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Law school in Europe?

nbachris2788nbachris2788 Registered User Posts: 4,447 Senior Member
edited July 2007 in Law School
I'm a few years away from graduation, but I've started to think more about what I plan to do after my undergraduate education. I've been thinking that it'd be a great opportunity to attend law school (if I want to go into that field) in Europe. Does anybody know of any complications that would arise from such an intention?
Post edited by nbachris2788 on

Replies to: Law school in Europe?

  • AmericanskiAmericanski Registered User Posts: 683 Member
    Why would you do this?
  • nbachris2788nbachris2788 Registered User Posts: 4,447 Senior Member
    Why not? Are American law schools so much more superior?
  • camper89camper89 Registered User Posts: 334 Member
    if you plan to practice law in the united states, they are. our legal system is far different than that of other countries, even those running on common law. if you want to practice law in a specific european country, then its not a bad idea at all.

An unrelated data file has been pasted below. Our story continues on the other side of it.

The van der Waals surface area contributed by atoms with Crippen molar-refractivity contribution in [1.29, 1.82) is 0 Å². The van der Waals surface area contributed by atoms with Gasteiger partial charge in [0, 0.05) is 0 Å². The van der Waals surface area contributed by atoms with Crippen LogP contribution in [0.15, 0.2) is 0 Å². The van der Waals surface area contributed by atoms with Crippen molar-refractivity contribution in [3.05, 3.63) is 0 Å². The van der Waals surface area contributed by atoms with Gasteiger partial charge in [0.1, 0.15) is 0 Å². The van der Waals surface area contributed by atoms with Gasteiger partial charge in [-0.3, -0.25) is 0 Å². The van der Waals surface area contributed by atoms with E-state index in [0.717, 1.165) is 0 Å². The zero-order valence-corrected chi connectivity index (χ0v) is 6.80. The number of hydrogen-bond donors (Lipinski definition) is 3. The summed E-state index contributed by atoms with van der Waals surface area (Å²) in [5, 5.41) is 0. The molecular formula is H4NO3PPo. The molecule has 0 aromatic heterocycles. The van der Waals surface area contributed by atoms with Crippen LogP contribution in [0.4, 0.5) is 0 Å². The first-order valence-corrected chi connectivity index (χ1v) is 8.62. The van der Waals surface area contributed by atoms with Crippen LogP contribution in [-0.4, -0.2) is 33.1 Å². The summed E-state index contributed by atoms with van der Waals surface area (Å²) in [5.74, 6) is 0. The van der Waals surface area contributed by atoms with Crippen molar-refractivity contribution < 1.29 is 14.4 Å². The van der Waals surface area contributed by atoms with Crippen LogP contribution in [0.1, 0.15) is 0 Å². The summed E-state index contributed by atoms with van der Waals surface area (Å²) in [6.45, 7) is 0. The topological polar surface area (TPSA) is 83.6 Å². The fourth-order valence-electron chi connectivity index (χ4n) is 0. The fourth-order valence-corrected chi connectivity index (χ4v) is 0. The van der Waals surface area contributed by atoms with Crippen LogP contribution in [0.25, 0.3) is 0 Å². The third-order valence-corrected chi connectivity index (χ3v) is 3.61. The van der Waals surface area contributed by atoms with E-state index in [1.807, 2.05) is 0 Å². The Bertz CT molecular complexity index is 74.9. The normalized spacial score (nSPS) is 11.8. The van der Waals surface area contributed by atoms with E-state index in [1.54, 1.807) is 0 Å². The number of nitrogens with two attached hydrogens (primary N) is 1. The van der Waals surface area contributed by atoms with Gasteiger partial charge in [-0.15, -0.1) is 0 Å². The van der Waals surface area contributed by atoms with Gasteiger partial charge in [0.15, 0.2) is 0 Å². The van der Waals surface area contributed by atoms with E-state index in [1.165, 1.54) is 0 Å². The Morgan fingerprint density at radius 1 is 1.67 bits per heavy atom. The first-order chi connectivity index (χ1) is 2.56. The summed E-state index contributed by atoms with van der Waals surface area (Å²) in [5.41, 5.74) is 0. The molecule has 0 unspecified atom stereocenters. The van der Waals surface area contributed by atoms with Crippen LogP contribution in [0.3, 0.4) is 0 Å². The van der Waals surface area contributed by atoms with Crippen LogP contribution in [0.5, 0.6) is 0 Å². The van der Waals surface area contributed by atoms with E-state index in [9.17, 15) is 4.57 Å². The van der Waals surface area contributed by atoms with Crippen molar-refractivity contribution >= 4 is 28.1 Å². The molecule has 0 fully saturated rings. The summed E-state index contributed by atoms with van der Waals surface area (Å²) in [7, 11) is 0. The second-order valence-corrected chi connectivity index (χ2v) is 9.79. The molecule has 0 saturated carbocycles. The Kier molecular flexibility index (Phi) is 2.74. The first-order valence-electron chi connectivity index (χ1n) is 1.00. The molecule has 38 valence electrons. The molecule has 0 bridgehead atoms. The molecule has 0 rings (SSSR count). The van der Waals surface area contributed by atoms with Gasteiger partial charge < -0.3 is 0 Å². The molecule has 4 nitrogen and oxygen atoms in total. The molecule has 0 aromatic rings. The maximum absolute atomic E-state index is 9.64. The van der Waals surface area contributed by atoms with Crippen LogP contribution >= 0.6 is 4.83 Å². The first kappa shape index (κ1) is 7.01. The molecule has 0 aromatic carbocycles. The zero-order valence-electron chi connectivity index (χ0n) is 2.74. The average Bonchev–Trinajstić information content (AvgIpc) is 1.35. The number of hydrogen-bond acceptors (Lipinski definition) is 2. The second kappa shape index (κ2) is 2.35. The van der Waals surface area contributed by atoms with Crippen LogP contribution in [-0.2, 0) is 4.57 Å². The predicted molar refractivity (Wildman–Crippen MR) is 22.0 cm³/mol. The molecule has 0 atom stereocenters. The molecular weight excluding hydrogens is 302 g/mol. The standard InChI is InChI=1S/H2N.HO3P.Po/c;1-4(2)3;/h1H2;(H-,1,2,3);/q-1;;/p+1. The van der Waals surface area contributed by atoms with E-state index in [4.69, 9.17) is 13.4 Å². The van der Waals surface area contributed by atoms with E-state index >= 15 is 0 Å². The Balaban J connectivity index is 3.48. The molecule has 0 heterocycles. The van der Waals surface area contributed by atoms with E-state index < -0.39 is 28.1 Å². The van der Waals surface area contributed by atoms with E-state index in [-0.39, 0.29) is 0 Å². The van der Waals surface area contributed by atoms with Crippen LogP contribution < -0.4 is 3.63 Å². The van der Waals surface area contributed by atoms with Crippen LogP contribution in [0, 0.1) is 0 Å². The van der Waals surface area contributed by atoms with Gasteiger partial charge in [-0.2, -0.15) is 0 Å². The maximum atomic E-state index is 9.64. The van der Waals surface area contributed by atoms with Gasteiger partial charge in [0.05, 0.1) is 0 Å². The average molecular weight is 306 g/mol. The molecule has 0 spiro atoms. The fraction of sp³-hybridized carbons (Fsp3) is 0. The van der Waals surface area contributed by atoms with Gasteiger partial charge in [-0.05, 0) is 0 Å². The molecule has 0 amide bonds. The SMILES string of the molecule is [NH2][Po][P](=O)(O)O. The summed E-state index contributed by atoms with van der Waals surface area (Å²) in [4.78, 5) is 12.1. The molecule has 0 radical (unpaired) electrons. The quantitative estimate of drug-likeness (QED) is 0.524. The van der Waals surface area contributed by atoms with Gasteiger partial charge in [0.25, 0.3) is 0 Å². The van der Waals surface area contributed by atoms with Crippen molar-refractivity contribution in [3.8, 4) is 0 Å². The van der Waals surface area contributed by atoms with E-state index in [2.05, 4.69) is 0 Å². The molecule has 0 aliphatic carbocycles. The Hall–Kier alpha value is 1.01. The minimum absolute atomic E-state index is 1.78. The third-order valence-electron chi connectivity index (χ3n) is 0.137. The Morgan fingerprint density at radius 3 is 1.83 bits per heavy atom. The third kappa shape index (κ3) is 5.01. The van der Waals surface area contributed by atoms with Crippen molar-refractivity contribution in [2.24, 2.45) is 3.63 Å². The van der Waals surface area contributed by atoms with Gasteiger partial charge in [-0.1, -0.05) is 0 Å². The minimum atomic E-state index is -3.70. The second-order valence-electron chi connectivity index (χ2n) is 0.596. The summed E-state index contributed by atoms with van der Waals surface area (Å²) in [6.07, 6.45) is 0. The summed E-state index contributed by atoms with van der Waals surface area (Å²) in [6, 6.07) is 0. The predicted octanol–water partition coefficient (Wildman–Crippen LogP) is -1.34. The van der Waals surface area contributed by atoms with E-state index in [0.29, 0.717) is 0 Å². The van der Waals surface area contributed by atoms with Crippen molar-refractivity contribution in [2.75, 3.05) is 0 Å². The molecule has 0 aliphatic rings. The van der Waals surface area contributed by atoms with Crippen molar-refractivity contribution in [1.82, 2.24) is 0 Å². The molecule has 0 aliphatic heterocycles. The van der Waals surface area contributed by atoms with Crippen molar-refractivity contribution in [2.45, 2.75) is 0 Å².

• bluedevilmikebluedevilmike Registered User Posts: 11,964 Senior Member
    ... at teaching American law? Yes, generally.
  • stacystacy Registered User Posts: 1,100 Senior Member
    you'd have a very tough time getting admitted to a state bar (and thus a very tough time practicing law in the US).
  • nbachris2788nbachris2788 Registered User Posts: 4,447 Senior Member
    Okay. Thanks for all your input!
  • Student615Student615 Registered User Posts: 1,885 Senior Member
    It's not too uncommon for law schools to offer study abroad programs, but look carefully because they're generally limited (usually only 1-2 countries and often only for students pursuing certain areas of study). Still, it's a definite option for someone who wants to go to law school but also spend some time abroad. These programs seem to be especially popular with those interested in international law.

    I also know a few people who are doing summer law programs abroad, including one at Oxford. I don't really know if there's much purpose to this, but again, perhaps something to look into.

    Finally, there are tons of "study abroad" fellowships offered to college graduates. Fulbright, Watson, Rotary, and a leeengthy list of others. You might look into one of these for some time off between undergrad and law school (this is what I'm doing...didn't go abroad in undergrad, applied for law and a fellowship at the same time, and am now deferring law for a year while abroad on a fellowship).
This discussion has been closed.